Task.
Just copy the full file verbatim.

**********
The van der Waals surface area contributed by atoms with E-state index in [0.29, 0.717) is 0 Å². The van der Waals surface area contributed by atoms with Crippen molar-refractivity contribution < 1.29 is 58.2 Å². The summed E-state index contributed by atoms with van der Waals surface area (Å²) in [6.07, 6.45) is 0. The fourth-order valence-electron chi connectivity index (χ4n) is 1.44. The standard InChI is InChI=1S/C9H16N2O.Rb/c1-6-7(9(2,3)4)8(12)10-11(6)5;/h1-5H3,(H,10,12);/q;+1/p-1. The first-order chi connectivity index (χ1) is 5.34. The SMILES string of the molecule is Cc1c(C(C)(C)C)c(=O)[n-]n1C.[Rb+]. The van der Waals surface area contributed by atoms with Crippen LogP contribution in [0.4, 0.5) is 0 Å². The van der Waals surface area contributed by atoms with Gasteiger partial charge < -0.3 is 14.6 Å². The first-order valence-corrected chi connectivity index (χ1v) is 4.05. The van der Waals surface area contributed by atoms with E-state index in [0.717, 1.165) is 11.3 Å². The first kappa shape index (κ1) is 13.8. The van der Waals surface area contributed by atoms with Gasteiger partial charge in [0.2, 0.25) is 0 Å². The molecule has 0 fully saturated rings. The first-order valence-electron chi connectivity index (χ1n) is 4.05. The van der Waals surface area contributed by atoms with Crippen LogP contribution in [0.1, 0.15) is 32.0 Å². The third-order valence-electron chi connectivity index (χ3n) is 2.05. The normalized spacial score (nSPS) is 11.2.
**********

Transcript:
The van der Waals surface area contributed by atoms with E-state index in [0.29, 0.717) is 0 Å². The van der Waals surface area contributed by atoms with Crippen molar-refractivity contribution < 1.29 is 58.2 Å². The summed E-state index contributed by atoms with van der Waals surface area (Å²) in [6.07, 6.45) is 0. The fourth-order valence-electron chi connectivity index (χ4n) is 1.44. The standard InChI is InChI=1S/C9H16N2O.Rb/c1-6-7(9(2,3)4)8(12)10-11(6)5;/h1-5H3,(H,10,12);/q;+1/p-1. The first-order chi connectivity index (χ1) is 5.34. The SMILES string of the molecule is Cc1c(C(C)(C)C)c(=O)[n-]n1C.[Rb+]. The van der Waals surface area contributed by atoms with Crippen LogP contribution in [0.4, 0.5) is 0 Å². The van der Waals surface area contributed by atoms with Gasteiger partial charge < -0.3 is 14.6 Å². The first-order valence-corrected chi connectivity index (χ1v) is 4.05. The van der Waals surface area contributed by atoms with E-state index in [0.717, 1.165) is 11.3 Å². The first kappa shape index (κ1) is 13.8. The van der Waals surface area contributed by atoms with Gasteiger partial charge in [0.2, 0.25) is 0 Å². The molecule has 0 fully saturated rings. The first-order valence-electron chi connectivity index (χ1n) is 4.05. The van der Waals surface area contributed by atoms with Crippen LogP contribution in [0.1, 0.15) is 32.0 Å². The third-order valence-electron chi connectivity index (χ3n) is 2.05. The normalized spacial score (nSPS) is 11.2.